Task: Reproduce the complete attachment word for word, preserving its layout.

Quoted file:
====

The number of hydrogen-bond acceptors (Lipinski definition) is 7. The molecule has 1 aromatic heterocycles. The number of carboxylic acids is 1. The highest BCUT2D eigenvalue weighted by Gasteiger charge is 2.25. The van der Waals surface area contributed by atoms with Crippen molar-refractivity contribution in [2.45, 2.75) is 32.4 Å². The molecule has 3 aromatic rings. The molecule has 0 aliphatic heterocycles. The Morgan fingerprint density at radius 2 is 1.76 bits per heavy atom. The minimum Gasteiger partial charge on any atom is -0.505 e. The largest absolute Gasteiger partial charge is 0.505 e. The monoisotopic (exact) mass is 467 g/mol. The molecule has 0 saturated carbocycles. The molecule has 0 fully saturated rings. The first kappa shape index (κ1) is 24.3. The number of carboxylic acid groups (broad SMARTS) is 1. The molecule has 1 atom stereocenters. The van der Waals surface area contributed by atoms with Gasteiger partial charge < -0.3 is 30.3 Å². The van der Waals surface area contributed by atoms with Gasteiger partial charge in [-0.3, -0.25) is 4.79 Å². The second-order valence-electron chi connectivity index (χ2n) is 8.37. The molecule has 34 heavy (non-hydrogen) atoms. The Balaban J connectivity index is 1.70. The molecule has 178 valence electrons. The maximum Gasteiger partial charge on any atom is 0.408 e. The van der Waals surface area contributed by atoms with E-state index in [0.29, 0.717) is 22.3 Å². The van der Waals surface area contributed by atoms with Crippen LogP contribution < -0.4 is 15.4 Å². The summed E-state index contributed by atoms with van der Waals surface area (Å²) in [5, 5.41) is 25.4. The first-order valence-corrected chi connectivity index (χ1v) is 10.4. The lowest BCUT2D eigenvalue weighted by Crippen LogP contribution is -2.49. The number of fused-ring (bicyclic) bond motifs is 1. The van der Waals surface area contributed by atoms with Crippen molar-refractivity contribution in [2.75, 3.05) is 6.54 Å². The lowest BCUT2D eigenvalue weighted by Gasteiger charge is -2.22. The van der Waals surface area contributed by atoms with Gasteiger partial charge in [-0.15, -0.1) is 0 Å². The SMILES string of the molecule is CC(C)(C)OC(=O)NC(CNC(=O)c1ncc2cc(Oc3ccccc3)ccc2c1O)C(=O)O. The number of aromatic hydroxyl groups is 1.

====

The number of hydrogen-bond acceptors (Lipinski definition) is 7. The molecule has 1 aromatic heterocycles. The number of carboxylic acids is 1. The highest BCUT2D eigenvalue weighted by Gasteiger charge is 2.25. The van der Waals surface area contributed by atoms with Crippen molar-refractivity contribution in [2.45, 2.75) is 32.4 Å². The molecule has 3 aromatic rings. The molecule has 0 aliphatic heterocycles. The Morgan fingerprint density at radius 2 is 1.76 bits per heavy atom. The minimum Gasteiger partial charge on any atom is -0.505 e. The largest absolute Gasteiger partial charge is 0.505 e. The monoisotopic (exact) mass is 467 g/mol. The molecule has 0 saturated carbocycles. The molecule has 0 fully saturated rings. The first kappa shape index (κ1) is 24.3. The number of carboxylic acid groups (broad SMARTS) is 1. The molecule has 1 atom stereocenters. The van der Waals surface area contributed by atoms with Gasteiger partial charge < -0.3 is 30.3 Å². The van der Waals surface area contributed by atoms with Gasteiger partial charge in [-0.3, -0.25) is 4.79 Å². The second-order valence-electron chi connectivity index (χ2n) is 8.37. The molecule has 34 heavy (non-hydrogen) atoms. The Balaban J connectivity index is 1.70. The molecule has 178 valence electrons. The maximum Gasteiger partial charge on any atom is 0.408 e. The van der Waals surface area contributed by atoms with E-state index in [0.29, 0.717) is 22.3 Å². The van der Waals surface area contributed by atoms with Crippen LogP contribution < -0.4 is 15.4 Å². The summed E-state index contributed by atoms with van der Waals surface area (Å²) in [5, 5.41) is 25.4. The first-order valence-corrected chi connectivity index (χ1v) is 10.4. The lowest BCUT2D eigenvalue weighted by Crippen LogP contribution is -2.49. The number of fused-ring (bicyclic) bond motifs is 1. The van der Waals surface area contributed by atoms with Crippen molar-refractivity contribution in [2.75, 3.05) is 6.54 Å². The lowest BCUT2D eigenvalue weighted by Gasteiger charge is -2.22. The van der Waals surface area contributed by atoms with Gasteiger partial charge in [-0.15, -0.1) is 0 Å². The SMILES string of the molecule is CC(C)(C)OC(=O)NC(CNC(=O)c1ncc2cc(Oc3ccccc3)ccc2c1O)C(=O)O. The number of aromatic hydroxyl groups is 1.